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Question: My father was diagnosed with advanced stomach cancer earlier this year. He has already undergone chemotherapy and was scheduled to have surgery to remove the tumour. But, after getting the results of a CT scan, my father’s surgeon now says it’s not possible to operate. What causes us to doubt his opinion is that we feel my father is showing signs of improvement. My father wants the surgeon to remove as much of the tumour as humanly possible. He is willing to sign a waiver to discharge the surgeon from all liability. We want to know if the doctor is obliged to fulfill my father’s request?
Answer: Faced with a diagnosis of advanced stomach cancer, it’s understandable that your father wants to do everything possible.
“Certainly patients and families can ask for various treatments. But, ultimately, it is the physicians who decide whether they are willing to fulfill those requests,” says Sally Bean, an Ethicist and Policy Advisor at Sunnybrook Health Sciences Centre.
A treatment should be both medically appropriate and safe. Physicians make that assessment based on their medical training and experience, says Ms. Bean.
From your father’s perspective, this approach may seem unfair. After all, physicians appear to be the ones in control of the decisions.
However, it’s worthwhile noting that a doctor can’t proceed with a treatment without first obtaining the patient’s approval. For a patient to provide informed consent, there should to be a thorough discussion of the potential benefits and risks of the proposed therapy.
Similarly, when a doctor says no to a patient’s request, ideally there should also be an informative discussion with the patient. That might not always happen because of time constraints or other reasons. But if there is something you don’t understand, you should ask the physician for an explanation. If that is not possible at one appointment, you can request a longer meeting so long as it is booked within a reasonably short period of time.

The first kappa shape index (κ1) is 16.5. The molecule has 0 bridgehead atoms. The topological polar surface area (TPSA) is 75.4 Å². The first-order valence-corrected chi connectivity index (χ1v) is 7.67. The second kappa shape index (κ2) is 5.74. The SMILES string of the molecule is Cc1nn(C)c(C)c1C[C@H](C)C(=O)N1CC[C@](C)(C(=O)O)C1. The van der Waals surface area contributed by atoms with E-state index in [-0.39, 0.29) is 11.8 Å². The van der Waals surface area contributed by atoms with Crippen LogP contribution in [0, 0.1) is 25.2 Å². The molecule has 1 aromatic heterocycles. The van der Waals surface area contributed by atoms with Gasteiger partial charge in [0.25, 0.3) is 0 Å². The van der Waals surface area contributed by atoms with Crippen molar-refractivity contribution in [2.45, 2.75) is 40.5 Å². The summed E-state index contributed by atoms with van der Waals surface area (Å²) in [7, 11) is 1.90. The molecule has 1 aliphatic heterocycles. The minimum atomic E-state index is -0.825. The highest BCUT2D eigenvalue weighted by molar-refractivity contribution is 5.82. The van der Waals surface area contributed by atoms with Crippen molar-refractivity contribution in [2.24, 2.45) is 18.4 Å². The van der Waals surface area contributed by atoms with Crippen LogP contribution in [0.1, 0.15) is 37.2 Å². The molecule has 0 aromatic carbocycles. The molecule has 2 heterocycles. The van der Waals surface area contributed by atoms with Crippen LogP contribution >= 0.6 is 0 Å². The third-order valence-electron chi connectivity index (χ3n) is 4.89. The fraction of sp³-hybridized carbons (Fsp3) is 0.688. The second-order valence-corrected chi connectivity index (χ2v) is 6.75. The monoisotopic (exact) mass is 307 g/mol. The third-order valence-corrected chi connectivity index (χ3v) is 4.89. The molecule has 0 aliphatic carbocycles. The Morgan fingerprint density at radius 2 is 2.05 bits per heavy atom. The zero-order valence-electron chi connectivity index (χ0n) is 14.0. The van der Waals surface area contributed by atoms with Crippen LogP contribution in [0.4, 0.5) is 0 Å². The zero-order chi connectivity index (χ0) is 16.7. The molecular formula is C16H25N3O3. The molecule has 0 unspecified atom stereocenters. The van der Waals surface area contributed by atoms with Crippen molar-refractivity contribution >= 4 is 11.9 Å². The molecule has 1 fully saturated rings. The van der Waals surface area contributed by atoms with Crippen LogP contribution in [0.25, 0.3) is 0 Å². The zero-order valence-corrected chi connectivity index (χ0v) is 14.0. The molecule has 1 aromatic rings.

Dr. Calvin Law, Chief of the Odette Cancer Centre at Sunnybrook, says he is often asked by patients to remove tumours when it’s not in their best medical interest.
“Quite frankly I get asked that every week,” he says.
Some patients with advanced cancer will say, “just cut out the primary (tumour); that might stop it from spreading,” he says.
“I understand what they’re thinking. But that’s not how it works,” says Dr. Law who specializes in the treatment of liver, pancreatic and stomach cancers.
Once a cancer has spread to distant parts of the body, cutting out the spot where it started may not alter the course of the disease. The cancer, for instance, can also spread from secondary sites.
“There may be no benefit and, in fact, there may be harm” in operating, he adds. Some cancers wrap around vital tissues. “It may be just physically impossible [to remove a tumour or part of it] without a life-threatening consequence.” Simply put, the patient may not survive the operation or may die soon afterwards of complications from the surgery.
Dr. Law also points out that surgery may lead to a delay in other treatments, which have evidence of potential benefit for the patient. Surgical incisions, in particular, usually need to heal before chemotherapy can begin.
In your father’s case, he did receive his chemo at the outset of his treatment.
The role of doctors is to provide patients with treatment options, using their medical knowledge and practical experience as a guide.
And in Canada’s publicly funded health-care system they have the added responsibility of acting as the gatekeepers to medical treatments.
“The fact is we are sharing one pot of money to apply to everything. We have to fund treatments in an appropriate, evidence-based manner,” says Dr. Law.
Of course, there are “many examples of people being refused surgery at one place and getting it at another,” he adds.
In certain cases, doctors may disagree on what is the most appropriate course of action. Furthermore, some surgeons may have greater confidence in their own abilities to successfully perform a complex operation than their less-experienced colleagues. A doctor can also be wrong.
So, if your father is having lingering doubts about his treatment, he can seek a second opinion. He could ask the surgeon who is reluctant to operate for a referral to one of his colleagues. Or, your father may feel more comfortable going back to his family doctor, or another member of his cancer-treatment team, for a referral.
Whatever he decides, it’s worthwhile having a discussion with those involved in his care. He may find the doctor has justifiable reasons for not wanting to proceed with surgery.
Paul Taylor, Sunnybrook’s Patient Navigation Advisor, provides advice and answers questions from patients and their families, relying heavily on medical and health experts. His blog Personal Health Navigator is reprinted on Healthy Debate with the kind permission of Sunnybrook Health Sciences Centre. Email your questions to AskPaul@sunnybrook.ca and follow Paul on Twitter @epaultaylor